Since 2007, Concordia Sentinel editor Stanley Nelson has written almost 200 stories on unsolved civil-rights era murders in northeastern Louisiana and southwestern Mississippi. For his efforts, Nelson was named a Pulitzer Prize finalist in 2011 and has earned other national awards. His book, Devil’s-a-Walkin’: Klan Murders Along the Mississippi in the 1960s, combines that body of work with much new information on the Silver Dollar Group, the most secretive Klan offshoot ever known to exist in the South.
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Devils Walking: Klan Murders along the Mississippi in the 1960s
After midnight on December 10, 1964, in Ferriday, Louisiana, African American Frank Morris awoke to the sound of breaking glass. Outside his home and shoe shop, standing behind the shattered window, Klansmen tossed a lit match inside the store, now doused in gasoline, and instantly set the building ablaze. A shotgun pointed to Morris’s head blocked his escape from the flames. Four days later Morris died, though he managed in his last hours to describe his attackers to the FBI. Frank Morris’s death was one of several Klan murders that terrorized residents of northeast Louisiana and Mississippi, as the perpetrators continued to elude prosecution during this brutal era in American history.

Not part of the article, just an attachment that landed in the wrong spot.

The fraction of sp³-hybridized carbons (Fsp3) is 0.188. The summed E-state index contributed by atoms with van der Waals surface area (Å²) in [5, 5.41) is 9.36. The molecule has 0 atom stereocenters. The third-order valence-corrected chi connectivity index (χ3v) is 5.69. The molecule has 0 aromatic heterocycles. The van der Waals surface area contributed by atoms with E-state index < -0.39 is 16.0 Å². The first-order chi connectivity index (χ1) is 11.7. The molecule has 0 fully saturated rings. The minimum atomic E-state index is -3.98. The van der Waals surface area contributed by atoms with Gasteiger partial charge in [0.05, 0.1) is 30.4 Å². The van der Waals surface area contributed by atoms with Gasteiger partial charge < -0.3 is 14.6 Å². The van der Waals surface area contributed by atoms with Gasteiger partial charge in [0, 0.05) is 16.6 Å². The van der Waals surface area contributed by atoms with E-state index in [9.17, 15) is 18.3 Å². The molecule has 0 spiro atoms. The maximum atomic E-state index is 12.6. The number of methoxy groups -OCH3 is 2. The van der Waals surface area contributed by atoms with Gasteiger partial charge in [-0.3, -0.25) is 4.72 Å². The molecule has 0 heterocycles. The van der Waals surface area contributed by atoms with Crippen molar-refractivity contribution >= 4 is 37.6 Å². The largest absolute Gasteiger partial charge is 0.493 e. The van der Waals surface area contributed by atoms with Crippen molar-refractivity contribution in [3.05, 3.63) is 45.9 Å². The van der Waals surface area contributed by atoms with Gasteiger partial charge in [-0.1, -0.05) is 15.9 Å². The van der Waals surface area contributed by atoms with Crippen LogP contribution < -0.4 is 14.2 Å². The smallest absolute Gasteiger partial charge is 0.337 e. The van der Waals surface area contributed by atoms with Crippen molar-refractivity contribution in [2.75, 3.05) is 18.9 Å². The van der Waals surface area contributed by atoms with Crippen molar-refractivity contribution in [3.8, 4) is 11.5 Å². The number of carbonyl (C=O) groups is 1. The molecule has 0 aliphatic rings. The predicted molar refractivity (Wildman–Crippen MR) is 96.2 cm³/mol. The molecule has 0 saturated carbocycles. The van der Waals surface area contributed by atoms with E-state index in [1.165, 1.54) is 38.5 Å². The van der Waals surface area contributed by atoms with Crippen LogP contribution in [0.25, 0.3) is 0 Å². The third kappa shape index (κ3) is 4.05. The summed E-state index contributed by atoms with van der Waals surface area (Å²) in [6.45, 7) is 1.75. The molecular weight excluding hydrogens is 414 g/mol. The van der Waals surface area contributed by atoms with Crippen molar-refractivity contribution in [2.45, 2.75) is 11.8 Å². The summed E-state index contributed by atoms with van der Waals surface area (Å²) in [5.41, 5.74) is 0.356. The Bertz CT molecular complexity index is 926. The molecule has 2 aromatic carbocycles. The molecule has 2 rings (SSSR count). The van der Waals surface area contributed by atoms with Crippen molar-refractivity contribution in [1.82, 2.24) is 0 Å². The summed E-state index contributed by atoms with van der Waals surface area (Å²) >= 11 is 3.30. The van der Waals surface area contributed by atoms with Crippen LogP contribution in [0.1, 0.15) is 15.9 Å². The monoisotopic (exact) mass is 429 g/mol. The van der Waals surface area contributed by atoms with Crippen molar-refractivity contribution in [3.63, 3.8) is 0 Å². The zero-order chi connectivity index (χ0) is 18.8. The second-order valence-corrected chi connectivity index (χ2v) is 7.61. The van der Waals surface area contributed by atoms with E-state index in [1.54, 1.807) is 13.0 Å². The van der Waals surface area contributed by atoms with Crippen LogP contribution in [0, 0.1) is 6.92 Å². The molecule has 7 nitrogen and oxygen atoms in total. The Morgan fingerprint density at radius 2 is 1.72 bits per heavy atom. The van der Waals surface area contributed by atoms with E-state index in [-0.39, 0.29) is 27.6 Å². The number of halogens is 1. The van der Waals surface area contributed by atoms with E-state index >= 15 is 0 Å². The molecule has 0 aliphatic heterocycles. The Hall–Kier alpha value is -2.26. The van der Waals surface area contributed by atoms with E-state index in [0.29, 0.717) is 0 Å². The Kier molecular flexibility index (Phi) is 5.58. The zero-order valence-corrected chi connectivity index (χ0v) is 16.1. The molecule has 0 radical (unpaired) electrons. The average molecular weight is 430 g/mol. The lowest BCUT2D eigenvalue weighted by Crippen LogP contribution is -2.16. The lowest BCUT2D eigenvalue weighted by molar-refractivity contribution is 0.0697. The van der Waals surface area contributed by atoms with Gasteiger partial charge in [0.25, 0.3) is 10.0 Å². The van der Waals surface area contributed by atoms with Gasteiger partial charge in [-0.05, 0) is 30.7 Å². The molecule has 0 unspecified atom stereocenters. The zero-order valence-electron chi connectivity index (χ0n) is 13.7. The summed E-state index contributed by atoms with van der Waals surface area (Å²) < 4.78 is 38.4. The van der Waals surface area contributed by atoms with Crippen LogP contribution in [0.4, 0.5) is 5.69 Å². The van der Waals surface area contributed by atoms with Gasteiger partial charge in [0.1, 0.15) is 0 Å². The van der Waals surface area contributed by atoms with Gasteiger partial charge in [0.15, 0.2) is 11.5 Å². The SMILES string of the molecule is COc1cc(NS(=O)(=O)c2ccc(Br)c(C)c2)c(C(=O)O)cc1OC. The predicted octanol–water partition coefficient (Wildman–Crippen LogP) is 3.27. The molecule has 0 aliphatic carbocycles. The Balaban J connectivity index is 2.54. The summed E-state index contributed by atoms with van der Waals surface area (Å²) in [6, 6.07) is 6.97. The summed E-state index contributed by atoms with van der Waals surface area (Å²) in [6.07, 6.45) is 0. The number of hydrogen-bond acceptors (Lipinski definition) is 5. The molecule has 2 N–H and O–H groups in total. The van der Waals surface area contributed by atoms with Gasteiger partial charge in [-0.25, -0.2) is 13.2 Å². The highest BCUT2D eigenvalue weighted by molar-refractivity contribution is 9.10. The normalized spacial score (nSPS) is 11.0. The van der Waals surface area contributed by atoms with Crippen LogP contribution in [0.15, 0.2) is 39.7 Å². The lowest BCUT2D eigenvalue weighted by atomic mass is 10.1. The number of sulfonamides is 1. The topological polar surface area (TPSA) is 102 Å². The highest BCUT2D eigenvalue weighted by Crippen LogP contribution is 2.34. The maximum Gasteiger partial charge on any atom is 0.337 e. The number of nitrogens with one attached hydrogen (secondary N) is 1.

In Devils Walking: Klan Murders along the Mississippi in the 1960s, Pulitzer Prize finalist and journalist Stanley Nelson details his investigation—alongside renewed FBI attention—into these cold cases, as he uncovers the names of the Klan’s key members as well as systemized corruption and coordinated deception by those charged with protecting all citizens.
Devils Walking recounts the little-known facts and haunting stories that came to light from Nelson’s hundreds of interviews with both witnesses and suspects. His research points to the development of a particularly virulent local faction of the Klan who used terror and violence to stop integration and end the advancement of civil rights. Secretly led by the savage and cunning factory worker Red Glover, these Klansmen—a handpicked group that included local police officers and sheriff’s deputies—discarded Klan robes for civilian clothes and formed the underground Silver Dollar Group, carrying a silver dollar as a sign of unity. Their eight known victims, mostly African American men, ranged in age from nineteen to sixty-seven and included one Klansman seeking redemption for his past actions.
Following the 2007 FBI reopening of unsolved civil rights–era cases, Nelson’s articles in the Concordia Sentinel prompted the first grand jury hearing for these crimes. By unmasking those responsible for these atrocities and giving a voice to the victims’ families, Devils Walking demonstrates the importance of confronting and addressing the traumatic legacy of racism.
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